Before we get into details, let’s think about what we expect to see. In a league format, where everyone plays everyone twice and the odd upset is lost in a sea of ‘correct’ results, we’d expect to see results much more in line with the form book than for the other formats. The knockout would probably be the most volatile, and the Euros, as a hybrid of the two, would see results somewhere in the middle. The draw and process being vaguely similar to a knockout competition (albeit with two lives before you’re out) would possibly see fairly volatile results too.

Win Probability

Let’s start simple – how does the probability of teams winning the tournament change with the tournament structure? We’ve gone for the two extremes – mighty Belgium and less-mighty Kosovo, to illustrate how the format affects fortunes at the top and bottom of the food chain.

After a bit of digesting, this is largely as we might expect. The league format sees the largest gap between the two teams’ win probabilities. Knockout tournaments favour less skilled teams more, but seeding erodes this effect slightly. Hybrid structures, like Draw and Process and Euro 2020, sit somewhere in the middle of the two extremes.

Shock Results

Some thrill seekers like their tournaments complete with twists, turns, and shocks aplenty. Defining a shock will always be a bit subjective, but here are a few that we investigated:

If follows from our expectations above that the league format gives little chance to these shock results, while a straight knockout format makes them much more likely. But what does the simulation say?

Those of you paying attention may have noticed that the Euro 2020 format has a lower probability of these shock results than the league. However, before you begin to question our intuition or fabulous model the reason for this will be explained in the next section on the standard deviation.

That aside there are no real surprises, the only other potentially unexpected result is that seeding apparently only makes a minuscule difference to the chance of an upset. I don’t know why Wimbledon bother.

For those of you looking at the x-axis, you’ll observe that the shock result probability is extraordinarily high, with the straight KO tournaments recording shock winners nearly 70% of the time, and even the league hitting above 50%. This is an unfortunate circumstance of our Skill Level metric which is looking more flawed by the paragraph. In any case, it’s the shape of the graph that is important here rather than the figures. However, the fairly uniform Skill Levels probably do feed into the similarity between seeded and unseeded knockout tournaments, perhaps rendering our exciting result void.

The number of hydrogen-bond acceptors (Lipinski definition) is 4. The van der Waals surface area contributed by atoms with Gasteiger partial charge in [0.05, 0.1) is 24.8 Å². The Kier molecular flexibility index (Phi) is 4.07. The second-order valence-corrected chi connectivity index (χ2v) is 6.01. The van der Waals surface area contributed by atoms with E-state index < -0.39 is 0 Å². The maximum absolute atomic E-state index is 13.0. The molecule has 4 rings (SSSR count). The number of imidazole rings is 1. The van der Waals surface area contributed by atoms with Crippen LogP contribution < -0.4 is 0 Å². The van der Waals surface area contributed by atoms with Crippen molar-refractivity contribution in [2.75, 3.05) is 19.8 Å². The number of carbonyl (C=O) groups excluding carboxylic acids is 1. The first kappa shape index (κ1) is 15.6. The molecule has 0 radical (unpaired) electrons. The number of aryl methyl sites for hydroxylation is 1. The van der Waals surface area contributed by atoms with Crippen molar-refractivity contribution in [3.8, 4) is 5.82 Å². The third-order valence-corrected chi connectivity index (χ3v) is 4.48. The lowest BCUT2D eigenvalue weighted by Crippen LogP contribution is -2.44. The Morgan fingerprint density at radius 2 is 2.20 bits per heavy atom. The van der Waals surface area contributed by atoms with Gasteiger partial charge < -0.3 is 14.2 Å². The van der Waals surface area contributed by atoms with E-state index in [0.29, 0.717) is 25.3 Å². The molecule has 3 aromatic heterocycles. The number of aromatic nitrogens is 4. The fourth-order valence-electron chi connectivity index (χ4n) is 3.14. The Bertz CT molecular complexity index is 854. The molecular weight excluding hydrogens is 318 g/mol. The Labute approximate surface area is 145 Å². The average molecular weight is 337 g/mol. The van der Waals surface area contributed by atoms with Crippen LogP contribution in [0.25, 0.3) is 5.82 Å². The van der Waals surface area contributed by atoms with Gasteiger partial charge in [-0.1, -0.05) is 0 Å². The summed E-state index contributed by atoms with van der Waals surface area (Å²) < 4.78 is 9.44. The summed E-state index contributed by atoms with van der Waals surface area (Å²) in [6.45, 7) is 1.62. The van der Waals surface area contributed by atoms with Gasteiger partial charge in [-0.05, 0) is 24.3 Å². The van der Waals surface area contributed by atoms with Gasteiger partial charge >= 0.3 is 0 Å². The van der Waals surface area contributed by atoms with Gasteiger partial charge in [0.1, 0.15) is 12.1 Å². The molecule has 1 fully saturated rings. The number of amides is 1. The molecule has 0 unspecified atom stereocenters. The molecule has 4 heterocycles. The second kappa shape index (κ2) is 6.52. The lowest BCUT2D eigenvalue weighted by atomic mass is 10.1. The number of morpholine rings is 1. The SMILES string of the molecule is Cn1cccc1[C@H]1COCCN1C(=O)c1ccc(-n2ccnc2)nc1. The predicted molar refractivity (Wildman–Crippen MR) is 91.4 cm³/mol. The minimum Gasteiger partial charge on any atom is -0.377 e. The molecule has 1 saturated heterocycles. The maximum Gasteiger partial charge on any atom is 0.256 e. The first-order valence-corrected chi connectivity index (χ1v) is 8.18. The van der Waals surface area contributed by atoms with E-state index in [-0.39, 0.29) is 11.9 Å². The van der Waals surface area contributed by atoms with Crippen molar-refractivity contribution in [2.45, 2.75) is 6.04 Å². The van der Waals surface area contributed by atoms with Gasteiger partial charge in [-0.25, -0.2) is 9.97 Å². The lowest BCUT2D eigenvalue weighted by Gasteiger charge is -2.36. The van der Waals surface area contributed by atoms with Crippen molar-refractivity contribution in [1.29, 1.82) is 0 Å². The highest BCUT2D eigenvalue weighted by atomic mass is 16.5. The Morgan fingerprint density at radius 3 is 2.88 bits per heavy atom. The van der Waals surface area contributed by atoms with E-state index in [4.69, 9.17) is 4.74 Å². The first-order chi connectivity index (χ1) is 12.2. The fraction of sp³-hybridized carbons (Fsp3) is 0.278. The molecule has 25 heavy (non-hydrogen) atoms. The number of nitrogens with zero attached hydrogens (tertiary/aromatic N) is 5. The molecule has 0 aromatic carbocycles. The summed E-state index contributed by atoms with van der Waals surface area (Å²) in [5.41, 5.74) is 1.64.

Comparing the modelled results to real world results is difficult as the competition has evolved so much over time. Perhaps the biggest shock result came in 2004 when Greece who were given odds as long as 150/1 went on to win what was then a 16-team tournament of a similar format to the present-day tournament. All winners since have been among the top teams in the tournament.

Standard Deviation of Position

We looked at shock results, but then thought we’d go a little further a look at the standard deviation of the position of each team. Before we proceed, it’s worth noting what ‘position’ means for a knockout competition. Say we are in a straight knockout with 32 teams. We have assumed that the teams getting knocked out in the first round come joint 32nd, the teams getting knocked out in the second round come 16th, and so on.

Now that’s understood, we go to our glamorous assistants, Belgium and Kosovo, to demonstrate the differences – but we also include Finland, for reasons that will soon become clear. Because position is hard to define in a Draw and Process competition, we’ve cunningly left it out:

This may resemble expectations less than the other graphs. Belgium behaves as we might expect – their stranglehold on the competition is less volatile in the league, but much more so in the knockout formats. However, Kosovo have almost the exact same volatility of results in the knockout tournaments as in the Euros. This is quite unintuitive at first – since the Euros incorporates a mini-league, shouldn’t that act to decrease volatility of results?

Finland goes some way to explaining this. They exhibit similar behaviour to Belgium, but are of a similar rank to Kosovo. The difference is that, although they are of a low rank, they have somehow managed to fluke their way into the Euros and so don’t need to engage in the 16-team playoff round. This playoff round means Kosovo are pretty much in a knockout competition from the off, explaining their high positional volatility.

What Next?

With a year until the tournament kicks off, we’ve got plenty of time to expand and refine the model. We’ve already discussed refining the skill levels used in determining the outcome of matches – other potential extensions we could investigate would be:

Obviously there are many other directions we could take this and we are open to ideas so if you have any ideas that you think would be interesting to explore please do get in touch.

Craig Lynch

June 2020

Craig Lynch